Travel Protections

Background

For many older adults, travel is important as a way to encounter new experiences, visit with friends and family, and obtain necessary medical care. Travel also plays an important role in maintaining social and community connections. Neverthless, travel provider practices may make traveling challenging, stressful, or even impossible if they do not take the needs of older adults into account. Travelers may especially encounter particular costs and hurdles when they need to adjust or cancel their plans or when providers change their operations on short notice. The COVID-19 pandemic has especially demonstrated concerns about travel providers’ practices with regard to customer safety and refund policies.

TRAVEL PROTECTIONS: Policy

TRAVEL PROTECTIONS: Policy

Access

Policymakers and the private sector should support the ability of people of all ages, ability levels, and backgrounds to travel. This includes travel by air, rail, bus, ship, and other conveyances. Travel should be accessible to people of varying mobility and ability levels. This includes access to restrooms on all modes of transportation and in travel facilities.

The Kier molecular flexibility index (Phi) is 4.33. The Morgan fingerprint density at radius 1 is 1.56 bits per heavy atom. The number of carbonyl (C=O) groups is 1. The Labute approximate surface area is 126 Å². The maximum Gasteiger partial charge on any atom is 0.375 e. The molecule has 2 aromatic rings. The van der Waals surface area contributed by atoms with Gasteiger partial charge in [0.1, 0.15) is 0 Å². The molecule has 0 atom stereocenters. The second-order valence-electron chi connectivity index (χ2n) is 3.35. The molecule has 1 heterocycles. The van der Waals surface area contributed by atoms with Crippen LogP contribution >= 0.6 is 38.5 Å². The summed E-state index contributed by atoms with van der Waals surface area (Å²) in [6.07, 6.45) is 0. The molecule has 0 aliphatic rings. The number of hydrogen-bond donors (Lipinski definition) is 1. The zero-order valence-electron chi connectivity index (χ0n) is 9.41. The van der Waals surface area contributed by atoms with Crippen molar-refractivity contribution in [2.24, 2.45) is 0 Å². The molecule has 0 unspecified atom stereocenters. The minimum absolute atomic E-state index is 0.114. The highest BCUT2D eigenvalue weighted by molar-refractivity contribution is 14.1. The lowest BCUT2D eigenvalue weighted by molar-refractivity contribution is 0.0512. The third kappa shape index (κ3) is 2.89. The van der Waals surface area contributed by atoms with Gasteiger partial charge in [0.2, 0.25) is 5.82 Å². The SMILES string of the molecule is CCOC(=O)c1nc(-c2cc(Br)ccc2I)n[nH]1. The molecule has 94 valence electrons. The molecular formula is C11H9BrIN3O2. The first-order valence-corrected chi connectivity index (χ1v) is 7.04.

Safety

Travel should be safe, including during declared public health crises. During such times, travel providers should be required to put in place and publicize safety protocols.

Consumer protections

Travel should include consumer protections, including transparent pricing and access to redress. Add-on fees should be reasonable, proportional to the cost incurred by the travel provider, and disclosed prior to sale. This includes fees for luggage, seat assignments, and flight cancellations. Consumers should also be able to contact travel providers by phone without excessive wait times.

Travel providers should be required to seat families, as well as travelers and their caregivers, together without charging added fees.

Travel providers should offer full refunds for canceled travel during declared emergencies. If they instead provide future travel credits, they should be for long enough that consumers have a reasonable opportunity to use or extend them after the major emergency or crisis has ended.